What is the difference between microbiota and microbiome?
The microbiota is the collection of more than a trillion microorganisms, including bacteria, viruses, fungi and protozoa, that populate our bodies and communicate with each other, performing various health functions. The part of the microbiota composed of bacteria-the most abundant-is referred to as “bacteriota,” that of viruses “virota,” and that of fungi “mycota.”
Very often, however, the term microbiota is generically used to refer to gut bacteria, which have the ability to metabolize and transform the products of digestion into substances useful for health.
The term microbiome, however, is not synonymous with microbiota but indicates the genetic makeup of the microbiota, that is, the set of its genes.
Where is the microbiota found?
The microbiota is found throughout our bodies, from the skin to the mucous membranes, from the intestines to the uro-genital system.
What does the microbiota do?
Our relationship with the microbiota is based on an exchange of mutual benefits. We give the bacteria the nutrients they need, while they perform physiological, metabolic, and immunological functions important to our physical and mental well-being. Our health, therefore, is closely associated with the health status of the microbiota.
The gut microbiota, in particular, performs a number of basic functions such as producing Amino acids are the basic substances that make up proteins. Each protein is characterized by a precise sequence of amino acid "bricks". Some are produced by the body by processing food, others, which the body cannot synthesize, must be taken directly with food., activating bile acids, metabolizing plant-derived polysaccharides (i.e., fiber), and supporting fat absorption.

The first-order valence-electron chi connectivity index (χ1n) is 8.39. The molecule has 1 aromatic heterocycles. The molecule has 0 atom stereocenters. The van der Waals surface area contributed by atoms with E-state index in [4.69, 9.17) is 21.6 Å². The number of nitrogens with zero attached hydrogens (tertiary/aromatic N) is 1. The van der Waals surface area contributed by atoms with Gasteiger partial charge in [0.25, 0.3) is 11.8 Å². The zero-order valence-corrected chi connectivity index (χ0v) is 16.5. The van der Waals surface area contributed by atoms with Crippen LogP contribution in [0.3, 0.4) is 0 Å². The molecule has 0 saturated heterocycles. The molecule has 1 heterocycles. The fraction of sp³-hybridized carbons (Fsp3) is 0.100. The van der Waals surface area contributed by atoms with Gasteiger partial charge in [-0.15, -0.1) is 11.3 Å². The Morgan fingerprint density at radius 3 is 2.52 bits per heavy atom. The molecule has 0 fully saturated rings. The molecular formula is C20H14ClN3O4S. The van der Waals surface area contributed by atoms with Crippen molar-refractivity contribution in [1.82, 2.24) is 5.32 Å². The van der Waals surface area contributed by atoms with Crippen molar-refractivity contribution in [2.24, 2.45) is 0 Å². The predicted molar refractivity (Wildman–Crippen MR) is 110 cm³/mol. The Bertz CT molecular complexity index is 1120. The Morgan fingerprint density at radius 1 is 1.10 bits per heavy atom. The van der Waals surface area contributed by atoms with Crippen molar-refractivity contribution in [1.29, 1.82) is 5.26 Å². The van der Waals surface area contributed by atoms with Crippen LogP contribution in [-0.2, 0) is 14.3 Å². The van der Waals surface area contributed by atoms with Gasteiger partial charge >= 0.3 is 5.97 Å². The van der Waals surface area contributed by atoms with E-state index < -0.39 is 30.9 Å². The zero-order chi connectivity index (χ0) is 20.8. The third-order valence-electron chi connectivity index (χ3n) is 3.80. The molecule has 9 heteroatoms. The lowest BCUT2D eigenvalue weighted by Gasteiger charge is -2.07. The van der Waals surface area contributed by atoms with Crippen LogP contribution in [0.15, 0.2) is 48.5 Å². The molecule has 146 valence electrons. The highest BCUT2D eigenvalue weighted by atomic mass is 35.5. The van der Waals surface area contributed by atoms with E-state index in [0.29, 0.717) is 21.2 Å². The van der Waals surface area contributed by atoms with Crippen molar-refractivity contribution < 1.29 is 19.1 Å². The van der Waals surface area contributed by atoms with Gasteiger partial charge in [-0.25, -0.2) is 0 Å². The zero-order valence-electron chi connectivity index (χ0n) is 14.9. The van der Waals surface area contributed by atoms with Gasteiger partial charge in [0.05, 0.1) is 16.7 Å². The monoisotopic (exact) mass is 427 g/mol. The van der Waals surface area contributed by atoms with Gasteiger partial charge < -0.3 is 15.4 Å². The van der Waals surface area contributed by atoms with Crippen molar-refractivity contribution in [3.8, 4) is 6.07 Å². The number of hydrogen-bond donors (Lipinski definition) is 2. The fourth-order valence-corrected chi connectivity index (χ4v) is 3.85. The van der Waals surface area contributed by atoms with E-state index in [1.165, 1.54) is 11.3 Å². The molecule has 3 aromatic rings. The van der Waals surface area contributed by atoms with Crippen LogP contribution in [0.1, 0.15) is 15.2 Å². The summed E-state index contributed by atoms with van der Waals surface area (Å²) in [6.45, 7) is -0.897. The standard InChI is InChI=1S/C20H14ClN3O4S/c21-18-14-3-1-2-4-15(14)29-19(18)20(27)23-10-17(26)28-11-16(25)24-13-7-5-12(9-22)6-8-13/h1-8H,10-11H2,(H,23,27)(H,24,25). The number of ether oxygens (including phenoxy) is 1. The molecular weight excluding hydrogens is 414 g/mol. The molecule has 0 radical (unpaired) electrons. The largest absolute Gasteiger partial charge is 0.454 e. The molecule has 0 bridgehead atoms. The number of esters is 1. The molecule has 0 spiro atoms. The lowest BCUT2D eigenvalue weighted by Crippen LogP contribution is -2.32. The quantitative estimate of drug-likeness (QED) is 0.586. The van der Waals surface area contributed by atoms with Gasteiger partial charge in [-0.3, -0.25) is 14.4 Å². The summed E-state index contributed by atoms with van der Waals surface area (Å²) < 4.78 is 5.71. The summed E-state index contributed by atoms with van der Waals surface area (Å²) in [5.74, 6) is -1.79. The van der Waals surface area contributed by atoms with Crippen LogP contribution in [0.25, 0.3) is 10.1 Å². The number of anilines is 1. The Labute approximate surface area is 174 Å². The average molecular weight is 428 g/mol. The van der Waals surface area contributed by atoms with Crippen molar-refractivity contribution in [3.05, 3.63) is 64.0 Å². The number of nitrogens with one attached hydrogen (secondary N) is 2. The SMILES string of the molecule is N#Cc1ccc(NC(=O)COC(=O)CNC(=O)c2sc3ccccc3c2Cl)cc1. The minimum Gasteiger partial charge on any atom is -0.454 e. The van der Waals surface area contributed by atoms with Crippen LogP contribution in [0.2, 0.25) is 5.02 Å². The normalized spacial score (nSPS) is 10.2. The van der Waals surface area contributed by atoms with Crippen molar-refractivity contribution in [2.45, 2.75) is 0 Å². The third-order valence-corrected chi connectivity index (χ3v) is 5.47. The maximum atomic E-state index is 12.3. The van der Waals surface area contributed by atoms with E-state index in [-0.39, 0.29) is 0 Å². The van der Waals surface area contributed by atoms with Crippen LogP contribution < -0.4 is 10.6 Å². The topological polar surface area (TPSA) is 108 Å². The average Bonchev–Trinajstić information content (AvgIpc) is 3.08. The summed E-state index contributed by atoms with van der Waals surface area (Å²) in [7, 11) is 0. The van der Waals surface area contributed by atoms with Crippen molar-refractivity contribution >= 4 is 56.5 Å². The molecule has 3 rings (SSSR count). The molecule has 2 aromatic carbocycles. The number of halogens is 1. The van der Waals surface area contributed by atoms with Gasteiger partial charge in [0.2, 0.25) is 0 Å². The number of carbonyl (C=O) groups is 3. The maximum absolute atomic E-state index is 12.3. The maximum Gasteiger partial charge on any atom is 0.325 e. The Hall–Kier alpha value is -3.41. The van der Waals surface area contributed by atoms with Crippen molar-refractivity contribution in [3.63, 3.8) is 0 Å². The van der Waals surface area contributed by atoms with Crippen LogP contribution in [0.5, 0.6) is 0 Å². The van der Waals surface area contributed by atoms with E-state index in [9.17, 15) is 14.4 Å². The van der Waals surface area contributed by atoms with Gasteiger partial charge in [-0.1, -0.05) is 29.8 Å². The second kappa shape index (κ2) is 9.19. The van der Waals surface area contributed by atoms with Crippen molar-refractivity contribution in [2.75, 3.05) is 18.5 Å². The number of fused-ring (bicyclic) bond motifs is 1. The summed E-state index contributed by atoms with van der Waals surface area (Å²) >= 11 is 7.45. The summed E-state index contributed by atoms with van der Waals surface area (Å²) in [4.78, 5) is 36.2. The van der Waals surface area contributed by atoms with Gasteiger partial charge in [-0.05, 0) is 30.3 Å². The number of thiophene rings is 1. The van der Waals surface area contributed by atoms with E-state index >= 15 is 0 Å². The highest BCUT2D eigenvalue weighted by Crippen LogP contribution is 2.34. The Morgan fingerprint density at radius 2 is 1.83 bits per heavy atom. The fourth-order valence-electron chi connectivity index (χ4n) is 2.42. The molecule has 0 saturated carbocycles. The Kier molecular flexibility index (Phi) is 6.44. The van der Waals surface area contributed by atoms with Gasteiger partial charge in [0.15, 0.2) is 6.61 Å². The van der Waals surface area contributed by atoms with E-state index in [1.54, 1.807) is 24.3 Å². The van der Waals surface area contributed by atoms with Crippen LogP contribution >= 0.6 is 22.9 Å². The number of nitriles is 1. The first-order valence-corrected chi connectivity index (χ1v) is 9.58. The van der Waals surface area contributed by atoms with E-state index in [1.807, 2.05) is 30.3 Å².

What is dysbiosis?
The health status of the microbiota is defined by three factors: the total number of microorganisms, the diversity of species present, and the ratio between them. When an equilibrium condition exists, that is, when there are enough microorganisms of many different species and the “good” species have an advantage over the “bad” ones, it is called eubiosis. When, on the other hand, the balance is disturbed, so-called dysbiosis occurs, a condition observed in many diseases including inflammatory bowel, immunological, and metabolic diseases. It should be pointed out, however, that there are no absolute “good” or “bad” species: the ability of a bacterial strain to give benefits or create problems depends more on its balance in the ecosystem.
Microbiota and diet
The composition of the microbiota is unique to each individual and varies depending on several factors such as genetic makeup, type of delivery (natural or cesarean) and breastfeeding (breast or artificial), diet, and lifestyle. Speaking of the gut microbiota, certain types of bacteria are common in most people, particularly species from the taxonomic groups (phyla) of Bacteroidetes and Firmicutes(of which lactobacilli are also a part), which account for 90 percent of the gut microbiota.
The composition of the gut microbiota is partly stable throughout life and partly variable, that is, it is influenced by various factors, such as age and diet.
Because the microbiota is unique to each individual, there is no one-size-fits-all diet. The advice is to follow a diversified diet that helps increase gut microbial biodiversity and maintain species balance.
In addition, since bacteria from the variable part of the gut microbiota compete to colonize the digestive tract, particular foods or dietary supplementation may promote the proliferation of species considered “good.” Foods containing specific bacterial strains from the intestinal environment. are precisely foods or supplements that contain microorganisms belonging to the variable part, strains of “good” bacteria that, once ingested, manage to arrive alive and active all the way to the intestine, to settle and multiply exerting a balancing action on the entire intestinal flora.
Finally, tests on fecal samples are available to monitor the microbiota, offering valuable information for managing a personalized diet.